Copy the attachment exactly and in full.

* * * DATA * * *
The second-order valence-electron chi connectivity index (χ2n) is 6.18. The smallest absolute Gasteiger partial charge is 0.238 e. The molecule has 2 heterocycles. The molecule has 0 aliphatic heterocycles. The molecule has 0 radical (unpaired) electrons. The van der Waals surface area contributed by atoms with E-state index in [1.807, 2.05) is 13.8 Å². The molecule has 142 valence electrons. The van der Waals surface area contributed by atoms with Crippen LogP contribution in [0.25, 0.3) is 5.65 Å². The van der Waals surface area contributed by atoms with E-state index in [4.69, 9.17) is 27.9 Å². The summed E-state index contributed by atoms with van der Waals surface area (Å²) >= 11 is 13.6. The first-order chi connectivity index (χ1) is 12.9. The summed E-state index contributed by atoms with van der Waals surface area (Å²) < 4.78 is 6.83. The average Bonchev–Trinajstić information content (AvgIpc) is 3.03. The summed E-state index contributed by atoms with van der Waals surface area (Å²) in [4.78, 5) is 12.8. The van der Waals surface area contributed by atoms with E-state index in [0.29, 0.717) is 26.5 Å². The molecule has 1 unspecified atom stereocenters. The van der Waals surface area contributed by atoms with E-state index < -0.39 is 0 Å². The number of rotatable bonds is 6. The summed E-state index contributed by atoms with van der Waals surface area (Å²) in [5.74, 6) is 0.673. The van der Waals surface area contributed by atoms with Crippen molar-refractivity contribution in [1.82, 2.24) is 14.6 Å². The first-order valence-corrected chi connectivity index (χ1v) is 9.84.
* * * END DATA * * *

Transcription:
The second-order valence-electron chi connectivity index (χ2n) is 6.18. The smallest absolute Gasteiger partial charge is 0.238 e. The molecule has 2 heterocycles. The molecule has 0 aliphatic heterocycles. The molecule has 0 radical (unpaired) electrons. The van der Waals surface area contributed by atoms with E-state index in [1.807, 2.05) is 13.8 Å². The molecule has 142 valence electrons. The van der Waals surface area contributed by atoms with Crippen LogP contribution in [0.25, 0.3) is 5.65 Å². The van der Waals surface area contributed by atoms with E-state index in [4.69, 9.17) is 27.9 Å². The summed E-state index contributed by atoms with van der Waals surface area (Å²) >= 11 is 13.6. The first-order chi connectivity index (χ1) is 12.9. The summed E-state index contributed by atoms with van der Waals surface area (Å²) < 4.78 is 6.83. The average Bonchev–Trinajstić information content (AvgIpc) is 3.03. The summed E-state index contributed by atoms with van der Waals surface area (Å²) in [4.78, 5) is 12.8. The van der Waals surface area contributed by atoms with E-state index in [0.29, 0.717) is 26.5 Å². The molecule has 1 unspecified atom stereocenters. The van der Waals surface area contributed by atoms with E-state index < -0.39 is 0 Å². The number of rotatable bonds is 6. The summed E-state index contributed by atoms with van der Waals surface area (Å²) in [5.74, 6) is 0.673. The van der Waals surface area contributed by atoms with Crippen molar-refractivity contribution in [1.82, 2.24) is 14.6 Å². The first-order valence-corrected chi connectivity index (χ1v) is 9.84.